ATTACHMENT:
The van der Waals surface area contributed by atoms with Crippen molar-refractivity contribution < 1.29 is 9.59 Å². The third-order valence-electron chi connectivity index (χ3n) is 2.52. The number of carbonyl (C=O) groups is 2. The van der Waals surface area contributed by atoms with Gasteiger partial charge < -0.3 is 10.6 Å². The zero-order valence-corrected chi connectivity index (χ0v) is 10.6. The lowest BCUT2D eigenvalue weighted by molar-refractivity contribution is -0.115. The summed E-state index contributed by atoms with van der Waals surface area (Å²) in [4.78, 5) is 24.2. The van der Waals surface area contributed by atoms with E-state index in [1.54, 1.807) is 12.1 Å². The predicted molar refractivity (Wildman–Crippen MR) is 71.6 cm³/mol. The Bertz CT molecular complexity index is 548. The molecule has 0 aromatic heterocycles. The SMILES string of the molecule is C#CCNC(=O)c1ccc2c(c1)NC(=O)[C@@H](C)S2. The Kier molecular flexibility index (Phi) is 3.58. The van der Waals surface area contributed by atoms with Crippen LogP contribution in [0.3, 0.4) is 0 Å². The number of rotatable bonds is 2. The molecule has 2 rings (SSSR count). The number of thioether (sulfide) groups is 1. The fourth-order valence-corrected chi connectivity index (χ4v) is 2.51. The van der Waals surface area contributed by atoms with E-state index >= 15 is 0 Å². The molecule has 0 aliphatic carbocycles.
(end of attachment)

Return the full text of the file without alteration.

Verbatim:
The van der Waals surface area contributed by atoms with Crippen molar-refractivity contribution < 1.29 is 9.59 Å². The third-order valence-electron chi connectivity index (χ3n) is 2.52. The number of carbonyl (C=O) groups is 2. The van der Waals surface area contributed by atoms with Gasteiger partial charge < -0.3 is 10.6 Å². The zero-order valence-corrected chi connectivity index (χ0v) is 10.6. The lowest BCUT2D eigenvalue weighted by molar-refractivity contribution is -0.115. The summed E-state index contributed by atoms with van der Waals surface area (Å²) in [4.78, 5) is 24.2. The van der Waals surface area contributed by atoms with E-state index in [1.54, 1.807) is 12.1 Å². The predicted molar refractivity (Wildman–Crippen MR) is 71.6 cm³/mol. The Bertz CT molecular complexity index is 548. The molecule has 0 aromatic heterocycles. The SMILES string of the molecule is C#CCNC(=O)c1ccc2c(c1)NC(=O)[C@@H](C)S2. The Kier molecular flexibility index (Phi) is 3.58. The van der Waals surface area contributed by atoms with Crippen LogP contribution in [0.3, 0.4) is 0 Å². The number of rotatable bonds is 2. The molecule has 2 rings (SSSR count). The number of thioether (sulfide) groups is 1. The fourth-order valence-corrected chi connectivity index (χ4v) is 2.51. The van der Waals surface area contributed by atoms with E-state index >= 15 is 0 Å². The molecule has 0 aliphatic carbocycles.